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Supermodel Linda Evangelista’s comeback on the cover of US and British Vogue’s September issues is more than a professional triumph, it’s a personal milestone following revelations that she was diagnosed with breast cancer twice in five years.

In the men’s issue of the Wall Street Journal magazine, Evangelista, 58 said that she received her first breast cancer diagnosis in 2018.

Linda Evangelista appears on the runway following the Fendi presentation during New York Fashion Week in September 2022, following her second breast cancer diagnosis in July.Credit: Getty

“It was detected in my annual mammogram,” Evangelista told WSJ. “The margins were not good, and due to other health factors, without hesitation because I wanted to put everything behind me and not to have to deal with this, I opted for a bilateral mastectomy. Thinking I was good and set for life. Breast cancer was not going to kill me.”

In July last year it was confirmed that the cancer had returned after Evangelista detected a lump. The determined Canadian, who has appeared on more than 700 magazine covers, advised her oncologist to take drastic action.

“Dig a hole in my chest,” Evangelista said. “I don’t want it to look pretty. I want you to excavate. I want to see a hole in my chest when you’re done. Do you understand me? I’m not dying from this.”

“I just went into this mode that I know how to do – just do what you’ve got to do and get through it.”

Evangelista’s candid revelations make the latest Vogue cover, where she appears alongside Cindy Crawford, Naomi Campbell and Christy Turlington, even more poignant. The cover is a reunion of the models who rose to stardom following George Michael’s music video for the anthem Freedom! ’90. Missing from the recreated cover was German supermodel Tatjana Patitz who died of breast cancer last year, aged 56.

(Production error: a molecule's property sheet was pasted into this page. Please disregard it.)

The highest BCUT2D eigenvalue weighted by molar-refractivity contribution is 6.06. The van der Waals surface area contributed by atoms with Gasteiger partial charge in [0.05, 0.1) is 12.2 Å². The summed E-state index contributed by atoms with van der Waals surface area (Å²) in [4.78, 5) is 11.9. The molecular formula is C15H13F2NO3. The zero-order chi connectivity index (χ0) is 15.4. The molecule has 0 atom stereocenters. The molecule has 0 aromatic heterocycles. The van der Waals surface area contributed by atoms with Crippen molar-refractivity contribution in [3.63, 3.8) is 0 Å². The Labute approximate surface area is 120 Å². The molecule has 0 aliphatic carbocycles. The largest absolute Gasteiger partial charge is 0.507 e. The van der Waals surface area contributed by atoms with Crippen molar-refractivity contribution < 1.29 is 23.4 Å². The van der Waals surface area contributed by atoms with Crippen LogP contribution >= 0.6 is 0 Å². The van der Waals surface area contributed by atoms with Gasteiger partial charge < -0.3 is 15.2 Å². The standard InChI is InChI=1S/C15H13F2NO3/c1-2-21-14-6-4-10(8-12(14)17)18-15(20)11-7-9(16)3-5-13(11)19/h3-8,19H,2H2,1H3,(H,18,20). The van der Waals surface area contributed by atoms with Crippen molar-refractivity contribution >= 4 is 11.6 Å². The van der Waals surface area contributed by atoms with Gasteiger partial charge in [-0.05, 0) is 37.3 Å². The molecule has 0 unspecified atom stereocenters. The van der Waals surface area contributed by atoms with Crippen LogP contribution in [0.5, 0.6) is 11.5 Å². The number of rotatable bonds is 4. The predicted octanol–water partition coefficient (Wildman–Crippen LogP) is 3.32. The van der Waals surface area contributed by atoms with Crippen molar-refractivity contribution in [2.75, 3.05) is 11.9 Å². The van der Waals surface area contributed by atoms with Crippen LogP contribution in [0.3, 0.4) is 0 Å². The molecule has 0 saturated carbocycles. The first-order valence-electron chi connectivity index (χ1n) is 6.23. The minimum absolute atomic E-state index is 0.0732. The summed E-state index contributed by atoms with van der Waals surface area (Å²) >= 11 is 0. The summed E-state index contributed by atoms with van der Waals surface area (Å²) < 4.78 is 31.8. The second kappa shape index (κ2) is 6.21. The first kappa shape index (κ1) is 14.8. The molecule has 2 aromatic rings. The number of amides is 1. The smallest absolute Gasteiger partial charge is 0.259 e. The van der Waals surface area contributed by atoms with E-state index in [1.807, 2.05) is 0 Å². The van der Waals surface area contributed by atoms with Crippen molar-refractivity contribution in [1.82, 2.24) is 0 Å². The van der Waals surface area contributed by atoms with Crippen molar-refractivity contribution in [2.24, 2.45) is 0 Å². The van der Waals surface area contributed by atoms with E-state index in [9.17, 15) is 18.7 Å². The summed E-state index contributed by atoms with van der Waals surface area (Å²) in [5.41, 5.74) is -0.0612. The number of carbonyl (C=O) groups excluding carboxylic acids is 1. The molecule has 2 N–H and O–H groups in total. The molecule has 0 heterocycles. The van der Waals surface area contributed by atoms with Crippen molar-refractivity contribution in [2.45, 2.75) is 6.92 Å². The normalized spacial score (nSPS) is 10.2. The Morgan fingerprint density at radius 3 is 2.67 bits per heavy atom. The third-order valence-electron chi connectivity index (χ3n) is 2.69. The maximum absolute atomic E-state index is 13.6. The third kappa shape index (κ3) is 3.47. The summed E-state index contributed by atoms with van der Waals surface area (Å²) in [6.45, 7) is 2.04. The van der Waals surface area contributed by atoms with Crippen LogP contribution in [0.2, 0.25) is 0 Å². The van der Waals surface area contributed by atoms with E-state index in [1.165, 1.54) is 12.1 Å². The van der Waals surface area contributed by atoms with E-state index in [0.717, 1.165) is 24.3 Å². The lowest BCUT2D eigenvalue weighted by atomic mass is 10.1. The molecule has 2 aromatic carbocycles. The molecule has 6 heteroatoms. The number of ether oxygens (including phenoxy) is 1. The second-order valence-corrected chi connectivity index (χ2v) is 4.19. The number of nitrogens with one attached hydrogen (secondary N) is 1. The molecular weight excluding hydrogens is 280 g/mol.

The September issue of US ‘Vogue’ with supermodels Linda Evangelista, Cindy Crawford, Christy Turlington and Naomi Campbell; Tatjana Patitz (centre) photographed by Peter Lindbergh alongside Naomi Campbell, Linda Evangelista, Christy Turlington and Cindy Crawford for the January 1990 issue of British ‘Vogue’.

Commemorating Patitz’s birthday in May, Evangelista posted to her Instagram account: “I still have not come to terms with your passing. You will be forever loved, forever missed and forever in my heart.”

Evangelista – who once proclaimed she wouldn’t get out of bed for less than $10,000 – is now just happy to face each new day. In the interview, she said her future is uncertain, despite encouraging news from her post-cancer care oncologist.

“I know I have one foot in the grave, but I’m totally in celebration mode,” she said.

Cancer is not the only reason Evangelista remained out of the spotlight while Campbell, Crawford and Turlington continued to appear in luxury advertising campaigns and on the runway.

In July 2022, Evangelista settled with Zeltiq Aesthetics, after suing them for $US50 million ($78.4 million) following a CoolSculpting treatment. On Instagram in 2021 the model claimed that she had been left “permanently deformed” and “brutally disfigured” following a “fat freezing treatment”.

Now Evangelista is confidently taking centre stage, promoting the Apple TV+ documentary The Super Models, screening on September 20. She has also released a coffee table book Linda Evangelista Photographed by Steven Meisel with photographer Steven Meisel, who captured her for the WSJ cover, entangled in sheets wearing a black jumper.

“I’ve come through some horrible health issues. I’m at a place where I’m so happy celebrating my book, my life. I’m so happy to be alive. Anything that comes now is bonus.”

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